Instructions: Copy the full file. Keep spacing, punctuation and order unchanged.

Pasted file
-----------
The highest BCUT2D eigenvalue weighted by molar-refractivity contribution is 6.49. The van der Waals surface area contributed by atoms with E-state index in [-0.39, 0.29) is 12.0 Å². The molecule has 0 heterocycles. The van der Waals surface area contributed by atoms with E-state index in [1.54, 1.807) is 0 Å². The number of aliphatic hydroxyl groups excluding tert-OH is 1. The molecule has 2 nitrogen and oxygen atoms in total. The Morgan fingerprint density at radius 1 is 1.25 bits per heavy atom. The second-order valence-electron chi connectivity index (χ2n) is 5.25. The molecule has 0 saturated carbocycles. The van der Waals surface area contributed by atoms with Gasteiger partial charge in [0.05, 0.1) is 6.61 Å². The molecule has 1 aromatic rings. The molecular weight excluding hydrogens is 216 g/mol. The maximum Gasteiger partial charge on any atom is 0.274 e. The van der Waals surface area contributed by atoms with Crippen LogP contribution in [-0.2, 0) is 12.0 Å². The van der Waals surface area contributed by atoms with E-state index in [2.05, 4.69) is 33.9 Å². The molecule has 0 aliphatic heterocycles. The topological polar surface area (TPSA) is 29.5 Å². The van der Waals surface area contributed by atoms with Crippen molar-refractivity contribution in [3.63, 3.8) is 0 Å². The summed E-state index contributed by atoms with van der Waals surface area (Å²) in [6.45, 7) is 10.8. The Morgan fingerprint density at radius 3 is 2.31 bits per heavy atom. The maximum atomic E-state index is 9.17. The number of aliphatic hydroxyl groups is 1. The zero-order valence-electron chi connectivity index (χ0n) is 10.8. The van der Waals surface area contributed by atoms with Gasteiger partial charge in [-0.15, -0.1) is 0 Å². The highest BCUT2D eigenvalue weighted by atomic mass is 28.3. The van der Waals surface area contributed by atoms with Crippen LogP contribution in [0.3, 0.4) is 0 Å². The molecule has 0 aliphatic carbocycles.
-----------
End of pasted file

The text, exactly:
The highest BCUT2D eigenvalue weighted by molar-refractivity contribution is 6.49. The van der Waals surface area contributed by atoms with E-state index in [-0.39, 0.29) is 12.0 Å². The molecule has 0 heterocycles. The van der Waals surface area contributed by atoms with E-state index in [1.54, 1.807) is 0 Å². The number of aliphatic hydroxyl groups excluding tert-OH is 1. The molecule has 2 nitrogen and oxygen atoms in total. The Morgan fingerprint density at radius 1 is 1.25 bits per heavy atom. The second-order valence-electron chi connectivity index (χ2n) is 5.25. The molecule has 0 saturated carbocycles. The van der Waals surface area contributed by atoms with Gasteiger partial charge in [0.05, 0.1) is 6.61 Å². The molecule has 1 aromatic rings. The molecular weight excluding hydrogens is 216 g/mol. The maximum Gasteiger partial charge on any atom is 0.274 e. The van der Waals surface area contributed by atoms with Crippen LogP contribution in [-0.2, 0) is 12.0 Å². The van der Waals surface area contributed by atoms with E-state index in [2.05, 4.69) is 33.9 Å². The molecule has 0 aliphatic heterocycles. The topological polar surface area (TPSA) is 29.5 Å². The van der Waals surface area contributed by atoms with Crippen molar-refractivity contribution in [3.63, 3.8) is 0 Å². The summed E-state index contributed by atoms with van der Waals surface area (Å²) in [6.45, 7) is 10.8. The Morgan fingerprint density at radius 3 is 2.31 bits per heavy atom. The maximum atomic E-state index is 9.17. The number of aliphatic hydroxyl groups is 1. The zero-order valence-electron chi connectivity index (χ0n) is 10.8. The van der Waals surface area contributed by atoms with Gasteiger partial charge in [-0.15, -0.1) is 0 Å². The highest BCUT2D eigenvalue weighted by atomic mass is 28.3. The van der Waals surface area contributed by atoms with Crippen LogP contribution in [0.3, 0.4) is 0 Å². The molecule has 0 aliphatic carbocycles.